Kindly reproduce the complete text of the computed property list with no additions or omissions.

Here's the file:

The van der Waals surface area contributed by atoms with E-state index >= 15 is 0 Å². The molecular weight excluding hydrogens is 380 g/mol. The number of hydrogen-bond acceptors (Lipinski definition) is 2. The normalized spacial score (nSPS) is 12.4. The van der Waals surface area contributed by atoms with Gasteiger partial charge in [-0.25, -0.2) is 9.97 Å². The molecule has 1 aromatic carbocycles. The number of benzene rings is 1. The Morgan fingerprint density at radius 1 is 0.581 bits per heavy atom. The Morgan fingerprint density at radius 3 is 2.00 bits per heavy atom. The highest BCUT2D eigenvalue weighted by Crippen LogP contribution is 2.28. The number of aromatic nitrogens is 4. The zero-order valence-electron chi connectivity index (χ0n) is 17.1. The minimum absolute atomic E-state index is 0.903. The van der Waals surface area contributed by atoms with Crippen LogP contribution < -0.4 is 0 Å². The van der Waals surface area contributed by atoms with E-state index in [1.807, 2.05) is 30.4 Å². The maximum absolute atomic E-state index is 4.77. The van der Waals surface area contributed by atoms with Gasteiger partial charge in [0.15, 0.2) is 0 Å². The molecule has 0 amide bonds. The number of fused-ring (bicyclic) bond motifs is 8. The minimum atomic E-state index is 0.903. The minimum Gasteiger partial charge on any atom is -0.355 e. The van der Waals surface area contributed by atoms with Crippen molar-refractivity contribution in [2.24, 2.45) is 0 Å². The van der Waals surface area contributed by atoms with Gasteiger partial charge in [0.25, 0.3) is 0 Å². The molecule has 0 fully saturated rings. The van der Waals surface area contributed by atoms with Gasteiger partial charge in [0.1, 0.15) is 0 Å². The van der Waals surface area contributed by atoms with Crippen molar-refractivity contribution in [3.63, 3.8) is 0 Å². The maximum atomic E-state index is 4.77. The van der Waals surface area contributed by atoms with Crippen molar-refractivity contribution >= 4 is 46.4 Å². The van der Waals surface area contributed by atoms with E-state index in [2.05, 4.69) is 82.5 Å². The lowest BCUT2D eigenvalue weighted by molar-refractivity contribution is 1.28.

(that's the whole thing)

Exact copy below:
The van der Waals surface area contributed by atoms with E-state index >= 15 is 0 Å². The molecular weight excluding hydrogens is 380 g/mol. The number of hydrogen-bond acceptors (Lipinski definition) is 2. The normalized spacial score (nSPS) is 12.4. The van der Waals surface area contributed by atoms with Gasteiger partial charge in [-0.25, -0.2) is 9.97 Å². The molecule has 1 aromatic carbocycles. The number of benzene rings is 1. The Morgan fingerprint density at radius 1 is 0.581 bits per heavy atom. The Morgan fingerprint density at radius 3 is 2.00 bits per heavy atom. The highest BCUT2D eigenvalue weighted by Crippen LogP contribution is 2.28. The number of aromatic nitrogens is 4. The zero-order valence-electron chi connectivity index (χ0n) is 17.1. The minimum absolute atomic E-state index is 0.903. The van der Waals surface area contributed by atoms with Crippen LogP contribution < -0.4 is 0 Å². The van der Waals surface area contributed by atoms with E-state index in [1.807, 2.05) is 30.4 Å². The maximum absolute atomic E-state index is 4.77. The van der Waals surface area contributed by atoms with Gasteiger partial charge in [0.15, 0.2) is 0 Å². The molecule has 0 amide bonds. The number of fused-ring (bicyclic) bond motifs is 8. The minimum atomic E-state index is 0.903. The minimum Gasteiger partial charge on any atom is -0.355 e. The van der Waals surface area contributed by atoms with Crippen molar-refractivity contribution in [2.24, 2.45) is 0 Å². The van der Waals surface area contributed by atoms with Gasteiger partial charge in [0.25, 0.3) is 0 Å². The molecule has 0 fully saturated rings. The van der Waals surface area contributed by atoms with Gasteiger partial charge in [0.1, 0.15) is 0 Å². The van der Waals surface area contributed by atoms with Crippen molar-refractivity contribution in [3.63, 3.8) is 0 Å². The maximum atomic E-state index is 4.77. The van der Waals surface area contributed by atoms with Crippen molar-refractivity contribution >= 4 is 46.4 Å². The van der Waals surface area contributed by atoms with E-state index in [2.05, 4.69) is 82.5 Å². The lowest BCUT2D eigenvalue weighted by molar-refractivity contribution is 1.28.